Swimming pools are not always included in a home inspection. Many years ago, swimming pools were not common and it didn’t make sense to learn how to safely inspect them since a home inspector would come across them so infrequently.
This may still be the case if you’re an inspector in Maine or Minnesota. However, if your business is in Florida or Texas or another hot, sunny state, you may see more homes with pools than without.
To Inspect or Not to Inspect?
The ASHI Standards of Practice allow you to disclaim a swimming pool; however, this ends up being more of a business decision. If many homeowners in your area have pools and you don’t include them as part of your inspection but other inspectors do, you will lose business. If you see some homes with pools but not a lot, you may want to offer a swimming-pool inspection as an add-on.
ASHI warns, however, if you charge extra for a pool inspection, you are implying a certain level of expertise in this area, and if you do not, in fact, have this expertise, you may be opening yourself up to a lawsuit.
Once you determine you are going to offer swimming pool inspections, whether at an additional fee or not, you must set some guidelines for yourself as to how deeply you will delve into the safety and condition of these features.
One ASHI suggestion is to write into your contract that you will inspect the pool insofar as to determine whether it should be inspected by a professional. This is similar to how you inspect HVAC equipment or boilers; you are not an HVAC expert, but you look for signs that a potential flaw in the system may need further examination.
What to Look for in a Pool Inspection
If you decide to go ahead with pool inspections, ASHI has outlined some standards of practice for inspection.
One important safety consideration for pools is easy to see. Is there a physical barrier? Many states and municipalities have laws that pools must be behind fences to help prevent accidental drownings. Familiarize yourself with your area’s laws. For instance, if your city requires pool gates to lock and the pool you inspect has a gate with no lock, you must note this. If the fencing has to be a certain height, measure it to be sure it complies.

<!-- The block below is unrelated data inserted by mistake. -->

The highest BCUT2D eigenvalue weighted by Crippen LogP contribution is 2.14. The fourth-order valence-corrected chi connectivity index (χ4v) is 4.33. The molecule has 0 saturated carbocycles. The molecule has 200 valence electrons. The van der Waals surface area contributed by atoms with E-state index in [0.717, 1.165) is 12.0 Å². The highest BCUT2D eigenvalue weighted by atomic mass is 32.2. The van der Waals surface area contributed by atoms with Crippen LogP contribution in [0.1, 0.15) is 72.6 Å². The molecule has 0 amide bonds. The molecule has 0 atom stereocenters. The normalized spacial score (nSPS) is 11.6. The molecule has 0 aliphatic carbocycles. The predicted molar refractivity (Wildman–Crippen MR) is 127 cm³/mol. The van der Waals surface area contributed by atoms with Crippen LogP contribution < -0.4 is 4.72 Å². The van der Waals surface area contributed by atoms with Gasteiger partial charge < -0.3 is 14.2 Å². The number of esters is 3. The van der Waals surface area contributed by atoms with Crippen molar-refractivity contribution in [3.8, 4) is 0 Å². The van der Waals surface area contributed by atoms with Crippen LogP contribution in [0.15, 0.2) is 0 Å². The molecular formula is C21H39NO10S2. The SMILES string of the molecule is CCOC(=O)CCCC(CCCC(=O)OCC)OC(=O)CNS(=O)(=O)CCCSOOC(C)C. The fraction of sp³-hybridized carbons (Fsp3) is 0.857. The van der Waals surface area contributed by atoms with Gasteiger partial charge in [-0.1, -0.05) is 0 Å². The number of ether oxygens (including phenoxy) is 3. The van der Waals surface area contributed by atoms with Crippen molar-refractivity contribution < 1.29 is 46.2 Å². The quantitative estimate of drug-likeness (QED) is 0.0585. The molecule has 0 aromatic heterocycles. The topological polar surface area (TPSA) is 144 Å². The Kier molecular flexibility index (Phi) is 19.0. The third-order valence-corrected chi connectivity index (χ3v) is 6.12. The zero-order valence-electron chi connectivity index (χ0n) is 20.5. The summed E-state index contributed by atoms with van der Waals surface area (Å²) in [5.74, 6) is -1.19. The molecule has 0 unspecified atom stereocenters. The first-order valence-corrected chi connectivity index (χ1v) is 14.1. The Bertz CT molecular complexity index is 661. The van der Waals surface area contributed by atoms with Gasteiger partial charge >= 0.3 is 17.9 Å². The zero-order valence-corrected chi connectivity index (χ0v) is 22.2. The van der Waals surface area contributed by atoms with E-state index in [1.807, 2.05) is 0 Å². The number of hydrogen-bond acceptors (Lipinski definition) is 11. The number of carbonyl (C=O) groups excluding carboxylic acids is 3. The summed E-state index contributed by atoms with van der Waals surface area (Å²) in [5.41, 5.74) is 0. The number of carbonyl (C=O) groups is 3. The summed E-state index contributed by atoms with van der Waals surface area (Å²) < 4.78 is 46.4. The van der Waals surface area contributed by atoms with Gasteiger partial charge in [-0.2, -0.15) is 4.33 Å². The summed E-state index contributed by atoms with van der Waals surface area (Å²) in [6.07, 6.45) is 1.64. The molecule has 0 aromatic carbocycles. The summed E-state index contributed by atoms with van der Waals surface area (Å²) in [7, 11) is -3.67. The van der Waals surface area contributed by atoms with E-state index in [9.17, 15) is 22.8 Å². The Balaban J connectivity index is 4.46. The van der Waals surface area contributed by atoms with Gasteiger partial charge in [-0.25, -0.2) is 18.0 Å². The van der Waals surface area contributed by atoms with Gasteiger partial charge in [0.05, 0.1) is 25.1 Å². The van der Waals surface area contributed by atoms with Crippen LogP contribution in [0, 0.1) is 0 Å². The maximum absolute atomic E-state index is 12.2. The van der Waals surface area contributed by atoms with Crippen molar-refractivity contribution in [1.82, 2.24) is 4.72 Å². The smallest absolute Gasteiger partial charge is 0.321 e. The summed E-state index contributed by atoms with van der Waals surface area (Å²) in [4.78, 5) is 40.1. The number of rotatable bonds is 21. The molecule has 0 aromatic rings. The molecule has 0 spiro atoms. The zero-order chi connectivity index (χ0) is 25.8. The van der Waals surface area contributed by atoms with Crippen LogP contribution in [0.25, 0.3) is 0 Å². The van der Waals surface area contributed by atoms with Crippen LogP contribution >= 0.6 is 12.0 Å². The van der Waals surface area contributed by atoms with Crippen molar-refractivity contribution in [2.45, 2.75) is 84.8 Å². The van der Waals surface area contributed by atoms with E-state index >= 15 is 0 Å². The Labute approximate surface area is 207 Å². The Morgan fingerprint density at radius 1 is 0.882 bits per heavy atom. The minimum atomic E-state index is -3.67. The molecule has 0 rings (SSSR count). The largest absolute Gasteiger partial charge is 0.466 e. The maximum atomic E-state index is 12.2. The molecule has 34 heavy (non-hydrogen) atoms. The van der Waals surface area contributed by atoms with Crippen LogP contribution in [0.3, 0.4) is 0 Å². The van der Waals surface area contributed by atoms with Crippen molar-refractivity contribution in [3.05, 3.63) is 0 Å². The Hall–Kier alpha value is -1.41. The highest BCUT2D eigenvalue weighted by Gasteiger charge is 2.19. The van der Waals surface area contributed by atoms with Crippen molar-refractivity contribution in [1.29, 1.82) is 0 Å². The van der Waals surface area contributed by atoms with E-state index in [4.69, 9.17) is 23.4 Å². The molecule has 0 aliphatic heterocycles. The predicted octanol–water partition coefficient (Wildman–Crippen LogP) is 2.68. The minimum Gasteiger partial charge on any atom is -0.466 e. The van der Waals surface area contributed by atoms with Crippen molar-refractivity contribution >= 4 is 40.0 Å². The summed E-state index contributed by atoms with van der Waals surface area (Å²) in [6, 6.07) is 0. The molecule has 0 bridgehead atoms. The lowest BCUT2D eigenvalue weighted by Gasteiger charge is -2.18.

The electrical components of a pool are especially hazardous because of the extra danger posed by the water. ASHI has a long list of requirements for electricity near pools, mandating the distance of the receptacles from the water, the presence of protective covers of electrical equipment and the type of wiring used.
Electrical fixtures in or near the water such as pool lights, ceiling fans or other lighting fixtures should be checked to be sure they are in good working order and the required distance from the water.
Visual Inspections of Major Components
The filter should be working and the water should be clean. Although it is outside the scope of a home inspector’s job to chemically test the water, a visual inspection should be done.
Also, do a visual inspection of the pool’s interior. Old vinyl linings will crack over time and need replacement. While not inherently dangerous, it poses a large expense to the potential new homeowner and should be noted.
Inspect the pool deck and surrounding areas for cracks or tripping hazards. Surfaces should be flat and smooth. If the surface is tile, check for slipperiness.
Slides and diving boards are less common with modern pools because of the liability involved. Many insurance companies balk at providing extra insurance for a pool with these features. Note on your report if these are present and the liability they bring.
While not overly complicated, pool inspections must be thorough and include certain components and functions.
When you complete your inspection training through ICA School, you’re equipped to handle the basics of every home inspection. Further, we offer supplemental training for add-on services such as radon and mold testing. Get a demo of our home inspection course to learn more today.